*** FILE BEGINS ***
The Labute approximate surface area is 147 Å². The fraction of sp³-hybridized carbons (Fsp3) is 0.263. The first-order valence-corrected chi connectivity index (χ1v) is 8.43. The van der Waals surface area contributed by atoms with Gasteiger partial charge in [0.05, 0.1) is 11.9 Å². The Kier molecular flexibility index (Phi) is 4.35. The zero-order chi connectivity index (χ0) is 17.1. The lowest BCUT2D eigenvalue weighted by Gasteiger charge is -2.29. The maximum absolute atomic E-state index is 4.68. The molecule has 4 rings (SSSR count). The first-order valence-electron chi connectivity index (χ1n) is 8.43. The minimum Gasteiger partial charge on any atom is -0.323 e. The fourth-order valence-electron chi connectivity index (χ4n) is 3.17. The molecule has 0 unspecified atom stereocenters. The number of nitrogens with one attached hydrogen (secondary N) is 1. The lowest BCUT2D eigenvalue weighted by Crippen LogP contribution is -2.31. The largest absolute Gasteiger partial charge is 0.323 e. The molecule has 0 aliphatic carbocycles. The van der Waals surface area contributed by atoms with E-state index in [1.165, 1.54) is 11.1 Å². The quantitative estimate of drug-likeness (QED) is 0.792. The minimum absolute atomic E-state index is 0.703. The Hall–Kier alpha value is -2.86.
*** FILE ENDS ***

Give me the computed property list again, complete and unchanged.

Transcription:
The Labute approximate surface area is 147 Å². The fraction of sp³-hybridized carbons (Fsp3) is 0.263. The first-order valence-corrected chi connectivity index (χ1v) is 8.43. The van der Waals surface area contributed by atoms with Gasteiger partial charge in [0.05, 0.1) is 11.9 Å². The Kier molecular flexibility index (Phi) is 4.35. The zero-order chi connectivity index (χ0) is 17.1. The lowest BCUT2D eigenvalue weighted by Gasteiger charge is -2.29. The maximum absolute atomic E-state index is 4.68. The molecule has 4 rings (SSSR count). The first-order valence-electron chi connectivity index (χ1n) is 8.43. The minimum Gasteiger partial charge on any atom is -0.323 e. The fourth-order valence-electron chi connectivity index (χ4n) is 3.17. The molecule has 0 unspecified atom stereocenters. The number of nitrogens with one attached hydrogen (secondary N) is 1. The lowest BCUT2D eigenvalue weighted by Crippen LogP contribution is -2.31. The largest absolute Gasteiger partial charge is 0.323 e. The molecule has 0 aliphatic carbocycles. The van der Waals surface area contributed by atoms with E-state index in [1.165, 1.54) is 11.1 Å². The quantitative estimate of drug-likeness (QED) is 0.792. The minimum absolute atomic E-state index is 0.703. The Hall–Kier alpha value is -2.86.